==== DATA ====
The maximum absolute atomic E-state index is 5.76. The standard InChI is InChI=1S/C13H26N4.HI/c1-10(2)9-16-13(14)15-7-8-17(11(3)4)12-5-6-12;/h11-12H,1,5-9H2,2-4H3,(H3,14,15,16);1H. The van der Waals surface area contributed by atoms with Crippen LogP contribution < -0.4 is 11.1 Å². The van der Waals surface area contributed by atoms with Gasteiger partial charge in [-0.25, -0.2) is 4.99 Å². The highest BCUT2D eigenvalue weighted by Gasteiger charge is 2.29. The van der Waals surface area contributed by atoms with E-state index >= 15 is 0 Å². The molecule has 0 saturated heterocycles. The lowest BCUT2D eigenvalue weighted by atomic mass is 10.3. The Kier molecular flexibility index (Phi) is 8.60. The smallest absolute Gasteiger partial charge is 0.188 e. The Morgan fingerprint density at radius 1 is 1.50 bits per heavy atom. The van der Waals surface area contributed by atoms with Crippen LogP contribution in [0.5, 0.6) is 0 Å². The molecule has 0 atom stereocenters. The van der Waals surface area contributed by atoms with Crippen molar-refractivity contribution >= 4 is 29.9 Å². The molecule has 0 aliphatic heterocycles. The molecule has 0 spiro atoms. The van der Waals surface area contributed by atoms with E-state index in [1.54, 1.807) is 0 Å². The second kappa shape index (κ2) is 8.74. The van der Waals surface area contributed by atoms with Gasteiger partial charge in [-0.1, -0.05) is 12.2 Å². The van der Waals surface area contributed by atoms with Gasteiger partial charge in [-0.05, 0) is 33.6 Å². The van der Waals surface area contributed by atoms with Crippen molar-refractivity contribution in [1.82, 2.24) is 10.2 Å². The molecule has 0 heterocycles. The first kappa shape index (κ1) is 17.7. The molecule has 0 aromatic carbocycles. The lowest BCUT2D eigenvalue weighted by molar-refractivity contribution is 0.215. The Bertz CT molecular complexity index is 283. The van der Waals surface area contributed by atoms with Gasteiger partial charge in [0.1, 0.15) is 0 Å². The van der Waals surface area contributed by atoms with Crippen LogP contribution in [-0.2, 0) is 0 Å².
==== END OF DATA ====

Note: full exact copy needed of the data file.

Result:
The maximum absolute atomic E-state index is 5.76. The standard InChI is InChI=1S/C13H26N4.HI/c1-10(2)9-16-13(14)15-7-8-17(11(3)4)12-5-6-12;/h11-12H,1,5-9H2,2-4H3,(H3,14,15,16);1H. The van der Waals surface area contributed by atoms with Crippen LogP contribution < -0.4 is 11.1 Å². The van der Waals surface area contributed by atoms with Gasteiger partial charge in [-0.25, -0.2) is 4.99 Å². The highest BCUT2D eigenvalue weighted by Gasteiger charge is 2.29. The van der Waals surface area contributed by atoms with E-state index >= 15 is 0 Å². The molecule has 0 saturated heterocycles. The lowest BCUT2D eigenvalue weighted by atomic mass is 10.3. The Kier molecular flexibility index (Phi) is 8.60. The smallest absolute Gasteiger partial charge is 0.188 e. The Morgan fingerprint density at radius 1 is 1.50 bits per heavy atom. The van der Waals surface area contributed by atoms with Crippen LogP contribution in [0.5, 0.6) is 0 Å². The molecule has 0 atom stereocenters. The van der Waals surface area contributed by atoms with Crippen molar-refractivity contribution >= 4 is 29.9 Å². The molecule has 0 aliphatic heterocycles. The molecule has 0 spiro atoms. The van der Waals surface area contributed by atoms with E-state index in [1.54, 1.807) is 0 Å². The second kappa shape index (κ2) is 8.74. The van der Waals surface area contributed by atoms with Gasteiger partial charge in [-0.1, -0.05) is 12.2 Å². The van der Waals surface area contributed by atoms with Gasteiger partial charge in [-0.05, 0) is 33.6 Å². The van der Waals surface area contributed by atoms with Crippen molar-refractivity contribution in [1.82, 2.24) is 10.2 Å². The molecule has 0 heterocycles. The first kappa shape index (κ1) is 17.7. The molecule has 0 aromatic carbocycles. The lowest BCUT2D eigenvalue weighted by molar-refractivity contribution is 0.215. The Bertz CT molecular complexity index is 283. The van der Waals surface area contributed by atoms with Gasteiger partial charge in [0.1, 0.15) is 0 Å². The van der Waals surface area contributed by atoms with Crippen LogP contribution in [-0.2, 0) is 0 Å².